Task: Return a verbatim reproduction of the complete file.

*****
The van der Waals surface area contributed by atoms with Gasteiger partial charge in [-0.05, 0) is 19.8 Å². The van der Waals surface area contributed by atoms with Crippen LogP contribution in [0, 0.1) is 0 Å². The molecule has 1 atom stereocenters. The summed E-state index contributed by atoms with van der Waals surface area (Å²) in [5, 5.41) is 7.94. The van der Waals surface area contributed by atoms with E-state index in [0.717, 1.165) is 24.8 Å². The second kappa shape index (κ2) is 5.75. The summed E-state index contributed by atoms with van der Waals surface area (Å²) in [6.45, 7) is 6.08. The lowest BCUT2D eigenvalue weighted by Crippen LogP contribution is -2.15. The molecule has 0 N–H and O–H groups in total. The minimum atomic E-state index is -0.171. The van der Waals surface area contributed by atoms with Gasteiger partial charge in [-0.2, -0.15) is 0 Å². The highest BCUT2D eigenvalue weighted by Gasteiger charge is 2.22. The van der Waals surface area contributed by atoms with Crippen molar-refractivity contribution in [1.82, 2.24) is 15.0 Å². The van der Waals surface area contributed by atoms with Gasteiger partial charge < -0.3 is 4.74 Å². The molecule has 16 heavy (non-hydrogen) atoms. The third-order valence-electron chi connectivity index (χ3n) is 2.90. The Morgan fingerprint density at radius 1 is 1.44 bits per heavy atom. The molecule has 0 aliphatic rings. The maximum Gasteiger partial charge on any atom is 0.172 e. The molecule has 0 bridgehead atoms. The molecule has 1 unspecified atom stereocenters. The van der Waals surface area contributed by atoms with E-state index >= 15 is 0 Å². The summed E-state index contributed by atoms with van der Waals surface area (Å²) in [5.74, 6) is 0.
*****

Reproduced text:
The van der Waals surface area contributed by atoms with Gasteiger partial charge in [-0.05, 0) is 19.8 Å². The van der Waals surface area contributed by atoms with Crippen LogP contribution in [0, 0.1) is 0 Å². The molecule has 1 atom stereocenters. The summed E-state index contributed by atoms with van der Waals surface area (Å²) in [5, 5.41) is 7.94. The van der Waals surface area contributed by atoms with E-state index in [0.717, 1.165) is 24.8 Å². The second kappa shape index (κ2) is 5.75. The summed E-state index contributed by atoms with van der Waals surface area (Å²) in [6.45, 7) is 6.08. The lowest BCUT2D eigenvalue weighted by Crippen LogP contribution is -2.15. The molecule has 0 N–H and O–H groups in total. The minimum atomic E-state index is -0.171. The van der Waals surface area contributed by atoms with Gasteiger partial charge in [-0.2, -0.15) is 0 Å². The highest BCUT2D eigenvalue weighted by Gasteiger charge is 2.22. The van der Waals surface area contributed by atoms with Crippen molar-refractivity contribution in [1.82, 2.24) is 15.0 Å². The van der Waals surface area contributed by atoms with Gasteiger partial charge < -0.3 is 4.74 Å². The molecule has 16 heavy (non-hydrogen) atoms. The third-order valence-electron chi connectivity index (χ3n) is 2.90. The Morgan fingerprint density at radius 1 is 1.44 bits per heavy atom. The molecule has 0 aliphatic rings. The maximum Gasteiger partial charge on any atom is 0.172 e. The molecule has 0 bridgehead atoms. The molecule has 1 unspecified atom stereocenters. The van der Waals surface area contributed by atoms with E-state index >= 15 is 0 Å². The summed E-state index contributed by atoms with van der Waals surface area (Å²) in [5.74, 6) is 0.